So, on and on round the houses, accepting the small boxes from the head of each home. This was the first year that Jimi had been allowed to be a part of the ceremony rather than just standing behind his pa and collecting his dust. This year, Jimi held the bag that the boxes went inside and that made him just about as pleased as punch. He realized that every man and woman who handed something over took note his new role. Again, Jimi was surprised, really taken aback, at how these people acted. Some seemed proud and others seemed furious- he wondered if that was one of the reasons why Mrs. Appleby seemed especially mad this year. Jimi understood how some of them could be jealous, the same way he understood that some of them could be proud, but he wished the old lady had been happier for him, or at least pretended, if nothing else.
To be a part of something! As they moved into the final stretch of houses, Jimi’s heart soared once more to be aware of what he was doing. The weight on his back was not a problem, despite his pa asking if it was too much. It felt to Jimi like a sack of treasure and besides, he was almost as tall as his pa now and positively loomed over most people in the town. Sometimes, he liked the fact he was taller than most people but sometimes it made him feel a little sad, too. He felt as if the people were somehow scared of him, given his size, even though Jimi would never hurt any of them, not even if pa told him to. Maybe he would grow taller or maybe that was it. His pa had told him his age from time to time, but numbers always escaped his mind and over time, when things moved from single to double digits, Jimi had lost track. All he knew was that his pa always looked at him with the same eye, no matter if he were fifteen of fifty.
By the time they reached the last house, the bag was almost full. Jimi could feel the bits and pieces prod and tickle against his spine, almost making him laugh, even though he knew that now, at the last house, there was no place for laughter. Even Jimi knew and remembered that. No matter how they tried to change the last house, with paint, with flowers, it always looked a sad place- haunted, but by sad, maudlin ghosts. There was nothing terrifying about it. Instead, it just seemed buckled and sagged by sorrow. Jimi wondered if it were weighed down by everything that had gone on there, pulling it down halfway to Hell. He wondered if there were anything worse than a place doomed to never see the sights of heaven. Jimi’s pa took the steps and for once, Jimi noticed his stride was not so full of purpose, his movement not so strong and direct. For the only time in the day, his pa looked as if he’d rather be anyplace else but here.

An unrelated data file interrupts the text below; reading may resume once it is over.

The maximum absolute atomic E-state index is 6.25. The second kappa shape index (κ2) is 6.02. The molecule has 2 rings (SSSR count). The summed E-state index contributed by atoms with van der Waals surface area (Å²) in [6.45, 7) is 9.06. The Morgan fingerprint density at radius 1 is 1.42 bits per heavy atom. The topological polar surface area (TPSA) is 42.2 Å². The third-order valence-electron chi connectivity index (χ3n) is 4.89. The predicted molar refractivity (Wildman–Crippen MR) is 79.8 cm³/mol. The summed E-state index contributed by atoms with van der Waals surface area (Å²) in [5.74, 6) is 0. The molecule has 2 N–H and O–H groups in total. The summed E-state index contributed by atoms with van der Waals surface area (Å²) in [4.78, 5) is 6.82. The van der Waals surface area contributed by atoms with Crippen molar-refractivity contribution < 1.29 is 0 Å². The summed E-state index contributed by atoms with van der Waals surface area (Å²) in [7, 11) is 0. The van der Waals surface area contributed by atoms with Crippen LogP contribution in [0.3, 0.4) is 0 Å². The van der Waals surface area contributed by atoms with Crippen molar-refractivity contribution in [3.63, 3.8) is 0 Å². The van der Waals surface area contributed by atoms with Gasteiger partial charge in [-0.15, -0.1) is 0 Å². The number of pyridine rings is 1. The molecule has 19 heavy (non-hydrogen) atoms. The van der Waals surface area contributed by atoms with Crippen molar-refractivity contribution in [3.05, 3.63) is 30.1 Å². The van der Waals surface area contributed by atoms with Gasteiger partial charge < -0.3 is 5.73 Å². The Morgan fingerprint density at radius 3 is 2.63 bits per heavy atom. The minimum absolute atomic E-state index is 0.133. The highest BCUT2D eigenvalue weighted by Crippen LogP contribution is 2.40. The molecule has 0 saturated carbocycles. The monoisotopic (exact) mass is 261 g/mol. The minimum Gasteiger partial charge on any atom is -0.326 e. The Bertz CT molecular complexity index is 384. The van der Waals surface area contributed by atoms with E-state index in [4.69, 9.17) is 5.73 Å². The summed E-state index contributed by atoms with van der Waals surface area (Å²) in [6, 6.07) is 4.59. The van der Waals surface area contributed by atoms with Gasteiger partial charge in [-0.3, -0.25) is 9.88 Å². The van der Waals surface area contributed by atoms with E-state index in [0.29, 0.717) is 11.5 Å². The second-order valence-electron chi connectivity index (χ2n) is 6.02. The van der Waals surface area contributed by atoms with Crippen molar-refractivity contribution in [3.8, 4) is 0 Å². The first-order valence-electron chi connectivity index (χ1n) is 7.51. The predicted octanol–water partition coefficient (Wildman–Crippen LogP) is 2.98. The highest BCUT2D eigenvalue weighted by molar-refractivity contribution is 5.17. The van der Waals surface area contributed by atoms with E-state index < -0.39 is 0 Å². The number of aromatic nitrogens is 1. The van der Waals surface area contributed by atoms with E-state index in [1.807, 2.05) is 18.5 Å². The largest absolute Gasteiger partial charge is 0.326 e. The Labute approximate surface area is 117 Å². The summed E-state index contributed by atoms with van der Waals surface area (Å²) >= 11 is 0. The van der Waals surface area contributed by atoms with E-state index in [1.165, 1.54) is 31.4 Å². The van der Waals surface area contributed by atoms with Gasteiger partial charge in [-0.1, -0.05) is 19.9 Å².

It was the same every year. It started with a commotion behind the door, the sounds of scuffed movement and frantic pushing and pulling. After that there was always yelling, screaming, pleading and then the last sound, the final sound of the key snapping in the lock. The woman who opened the door was young and her eyes were full of tears, bulging with them, so that Jimi wondered if she could even see clearly or not. Behind her, the man was fidgeting, the anger almost fizzing off him like sparks. One or the other always rallied and raged about the unfairness of it all and this time it was the man. The woman stood silent, unmoving, and so sad she almost looked serene. It was almost as if she was waiting for the man to burn himself out and sure enough he did and then it was done. The woman stepped out, without even looking back to the man, and took up her place next to Jimi’s pa. No-one said anything and then, almost as an afterthought, Jimi’s pa leant forward and closed the door on the man, spent and exhausted inside the house.
After a while, the woman fell in beside Jimi. She was, he suspected, the most beautiful woman he had ever set eyes on. He knew there were rules to be followed and he followed them. He did not speak to her or offer her anything from the bag, but there was nothing in the rules his pa had told him about stealing glances, so he stole every one that he could. Jimi was relieved it wasn’t a child this year but even so, he wondered what it meant for the world to lose someone as beautiful as the woman. Jimi thought of everything ugly in the world and knew that list seemed endless and ever expanding, and then thought why it had to be that in the midst of all that filth and muck, that stayed ever present in the world, it was decided that someone as beautiful as the woman was chosen to be taken. It felt, somehow, like plucking a rose from a bed of weeds.